The enzyme-like catalytic activity of cerium oxide nanoparticles and its dependency on Ce3+ surface area concentration†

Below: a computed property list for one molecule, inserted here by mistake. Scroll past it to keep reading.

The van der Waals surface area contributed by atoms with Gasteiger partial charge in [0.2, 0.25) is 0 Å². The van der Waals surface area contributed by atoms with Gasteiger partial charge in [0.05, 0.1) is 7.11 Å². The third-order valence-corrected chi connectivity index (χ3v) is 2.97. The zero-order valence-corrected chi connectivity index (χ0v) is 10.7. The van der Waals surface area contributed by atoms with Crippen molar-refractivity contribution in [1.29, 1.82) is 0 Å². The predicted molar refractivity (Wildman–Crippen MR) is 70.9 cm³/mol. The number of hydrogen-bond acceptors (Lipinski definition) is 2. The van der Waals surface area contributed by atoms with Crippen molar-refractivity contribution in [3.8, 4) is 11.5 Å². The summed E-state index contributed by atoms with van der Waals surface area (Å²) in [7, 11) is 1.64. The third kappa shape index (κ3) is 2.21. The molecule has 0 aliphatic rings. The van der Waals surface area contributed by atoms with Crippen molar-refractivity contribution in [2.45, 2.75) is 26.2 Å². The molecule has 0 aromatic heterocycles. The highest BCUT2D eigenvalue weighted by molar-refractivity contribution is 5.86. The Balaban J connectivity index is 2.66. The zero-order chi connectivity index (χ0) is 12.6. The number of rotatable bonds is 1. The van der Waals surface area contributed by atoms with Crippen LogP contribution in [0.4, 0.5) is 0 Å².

Cerium oxide nanoparticles are known to catalyze the decomposition of reactive oxygen species such as the superoxide radical and hydrogen peroxide. Herein, we examine the superoxide dismutase (SOD) and catalase (CAT) mimetic catalytic activities of nanoceria and demonstrate the existence of generic behaviors. For particles of sizes 4.5, 7.8, 23 and 28 nm, the SOD and CAT catalytic activities exhibit the characteristic shape of a Langmuir isotherm as a function of cerium concentration. The results show that the catalytic effects are enhanced for smaller particles and for the particles with the largest Ce3+ fraction. The SOD-like activity obtained from the different samples is found to superimpose on a single master curve using the Ce3+ surface area concentration as a new variable, indicating the existence of particle independent redox mechanisms. For the CAT assays, the adsorption of H2O2 molecules at the particle surface modulates the efficacy of the decomposition process and must be taken into account. We design an amperometry-based experiment to evaluate the H2O2 adsorption at nanoceria surfaces, leading to the renormalization of the particle specific area. Depending on the particle type the amount of adsorbed H2O2 molecules varies from 2 to 20 nm−2. The proposed scalings are predictive and allow the determination of the SOD and CAT catalytic properties of cerium oxide solely from physicochemical features.